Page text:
Forum for Science, Industry and Business

Sponsored by:     3M 
Search our Site:

 

Is it a bird, is it a plane? No it’s supercopter

14.10.2008
Unmanned helicopters could soon be a key part of emergency relief operations, as well as bringing a new dimension to filmmaking, thanks to some innovative work done by European researchers.

When natural disasters happen one of the first casualties is often the communications network. As a result, rapid response crews can be working virtually blind, cut off from each other and the victims they are trying to help.

Where there are transport arteries, such as roads, rivers and railways, they are also very often damaged or disrupted, which makes getting medical and relief supplies to survivors extremely difficult.

When such disasters happen in remote areas with little in the way of communications or transport infrastructure to start with, the problem is exacerbated.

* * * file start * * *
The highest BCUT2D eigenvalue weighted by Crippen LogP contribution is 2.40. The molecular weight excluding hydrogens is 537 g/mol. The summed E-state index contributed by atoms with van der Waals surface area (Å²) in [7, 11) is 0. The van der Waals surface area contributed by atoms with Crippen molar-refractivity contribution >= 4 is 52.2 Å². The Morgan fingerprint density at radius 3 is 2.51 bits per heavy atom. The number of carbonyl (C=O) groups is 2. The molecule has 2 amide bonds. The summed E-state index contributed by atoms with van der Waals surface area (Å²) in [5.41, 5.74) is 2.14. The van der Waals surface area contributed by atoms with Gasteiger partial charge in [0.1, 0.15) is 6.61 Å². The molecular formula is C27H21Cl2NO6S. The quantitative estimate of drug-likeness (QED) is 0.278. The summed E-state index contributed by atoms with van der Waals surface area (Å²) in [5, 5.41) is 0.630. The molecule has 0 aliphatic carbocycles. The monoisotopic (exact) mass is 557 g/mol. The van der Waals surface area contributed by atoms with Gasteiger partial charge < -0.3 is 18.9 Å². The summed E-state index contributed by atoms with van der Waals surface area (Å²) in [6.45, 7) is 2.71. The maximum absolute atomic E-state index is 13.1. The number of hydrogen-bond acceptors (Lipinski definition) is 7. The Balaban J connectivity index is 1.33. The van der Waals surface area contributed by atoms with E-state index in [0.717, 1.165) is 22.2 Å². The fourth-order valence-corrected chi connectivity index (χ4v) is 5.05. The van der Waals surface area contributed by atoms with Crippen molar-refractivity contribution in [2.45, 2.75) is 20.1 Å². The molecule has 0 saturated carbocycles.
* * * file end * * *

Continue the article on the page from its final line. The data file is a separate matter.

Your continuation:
A solution for both the communications and delivery of supplies problems is now being researched in an EU-funded project, called AWARE, which comprises academic and commercial partners from five European countries.

Self-deploying sensor network

Project coordinator Prof Anibal Ollero says a key part of the system being developed is a self-deploying sensor network. “Most sensor network applications assume there is a communications infrastructure, and so one challenge was to devise a system which can cope when there is no such infrastructure or it has been damaged,” he says.